London: A Visitor’s Guide
Have you seen our guidebook? Honest reviews of 200 London attractions with money-saving tips, opening times, prices and maps
St. James’s Park is our pick for London’s prettiest park. It is bordered by Horse Guards Parade and The Mall, and is within easy walking distance of Big Ben and Trafalgar Square. It has some wonderfully colourful flowerbeds and a very preety lake with plenty of ducks and geese. You can also stand on the bridge for a celebrated shot of Buckingham Palace.
Regent’s Park has some beautiful rose beds and landscaping, and is home to London Zoo on its northern edge. It also has a boating lake with ducks and geese. During the summer you can enjoy performances at the bandstand, and plays at the Open Air Theatre. Another favourite way to pass a few hours is taking a canal boat from Camden to Little Venice, which passes through the park’s north-western edge.
Take a stroll through Greenwich Park and walk up the hill (it’s quite a climb!). The view that greets you will take in a vista that stretches from The O2 to the City. You can also spend an afternoon at the Royal Observatory and National Maritime Museum.
Hampstead Heath is a short train journey north of central London, but is well worth the trip for the views on Parliament Hill. The park is actually a huge rambling, rolling heath, where you can stretch your legs for hours. It is also home to Kenwood House, with its collection of paintings by Rembrandt, Gainsborough, Vermeer and Stubbs.
Spending the afternoon in a cemetery might not sound like everyone’s cup of tea, but a guided tour of Hightgate Cemetery is a magical experience. The overgrown tombs and Victorian headstones transport you to a spooky, spiritual world miles away from the hustle and bustle of London. Some of the architecture is monumental, and it’s home to famous names like Michael Faraday and Lucian Freud.
Hyde Park is probably the most famous park in London, and occupies a massive open space between Knightsbridge, Mayfair and Bayswater. There is plenty of things to do – why not take a paddle boat out on the Serpentine Lake? Or listen to some speeches at Speaker’s Corner? After that you can have a sit-down and relax in Christopher Wren’s Italian Gardens. The space is so vast that it’s sometimes easy to forget that you’re still in central London.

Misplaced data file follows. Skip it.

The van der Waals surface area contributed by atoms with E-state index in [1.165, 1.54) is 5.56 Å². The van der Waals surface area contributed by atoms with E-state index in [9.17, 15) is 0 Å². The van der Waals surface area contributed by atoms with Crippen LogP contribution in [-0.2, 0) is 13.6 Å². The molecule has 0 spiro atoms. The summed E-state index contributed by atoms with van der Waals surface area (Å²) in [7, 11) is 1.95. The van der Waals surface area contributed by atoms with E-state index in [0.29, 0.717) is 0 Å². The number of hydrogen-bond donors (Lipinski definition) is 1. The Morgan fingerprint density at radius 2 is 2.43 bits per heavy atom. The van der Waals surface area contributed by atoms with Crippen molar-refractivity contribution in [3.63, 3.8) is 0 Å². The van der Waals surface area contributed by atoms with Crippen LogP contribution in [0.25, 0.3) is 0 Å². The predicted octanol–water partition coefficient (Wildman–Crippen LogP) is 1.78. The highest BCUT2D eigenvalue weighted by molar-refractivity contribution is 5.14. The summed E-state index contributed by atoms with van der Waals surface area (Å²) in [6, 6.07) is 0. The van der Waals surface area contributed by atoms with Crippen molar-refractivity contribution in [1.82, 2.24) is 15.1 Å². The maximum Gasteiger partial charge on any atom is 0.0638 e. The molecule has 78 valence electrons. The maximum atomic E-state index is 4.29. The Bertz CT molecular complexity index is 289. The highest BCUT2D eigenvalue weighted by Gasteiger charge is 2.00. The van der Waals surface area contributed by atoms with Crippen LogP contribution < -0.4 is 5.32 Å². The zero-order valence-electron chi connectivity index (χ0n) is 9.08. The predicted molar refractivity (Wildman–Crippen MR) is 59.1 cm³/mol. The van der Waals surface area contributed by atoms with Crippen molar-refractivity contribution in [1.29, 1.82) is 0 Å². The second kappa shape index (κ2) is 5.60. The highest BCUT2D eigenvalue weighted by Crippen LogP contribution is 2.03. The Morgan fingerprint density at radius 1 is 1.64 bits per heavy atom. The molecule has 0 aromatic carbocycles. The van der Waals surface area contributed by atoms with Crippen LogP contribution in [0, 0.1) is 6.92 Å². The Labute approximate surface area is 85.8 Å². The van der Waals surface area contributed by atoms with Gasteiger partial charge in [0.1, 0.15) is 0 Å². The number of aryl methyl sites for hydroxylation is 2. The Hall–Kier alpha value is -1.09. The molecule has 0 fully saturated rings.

At 203-feet Primrose Hill is a bit of a climb, but it’s well-worth the effort – the view that greets you at the top is one of the best in London. Its position north of Regent’s Park gives you a fine view of London Zoo, the City skyline, and the distant skyscrapers of Canary Wharf. We would have preferred it if there was a burger van on top for some light refreshments (and after that climb, you will need it!), but at least they’ve got some well-earned benches.
Kensington Gardens is right next door to Hyde Park, on the other side of the Serpentine Lake. It is worth a visit for the Round Pond, the Princess Diana Memorial Fountain and Queen Victoria’s childhood home – Kensington Palace. You can also visit the Serpentine Gallery and Albert Memorial.
Holland Park is one of London’s lesser-known parks, and can be found east of Kensington. It boosts some of the capital’s most beautiful flower gardens, and is famous for its open-air opera in the summer. It is also home to the once spectacular Holland House – half destroyed by the Luftwaffe during World War II.
Green Park itself is actually not that interesting… it’s mainly green grass, trees and a few rolling slopes. But it ranks highly because it is bordered by Buckingham Palace, Piccadilly and Wellington Arch, and therefore makes a great place to have your lunch.
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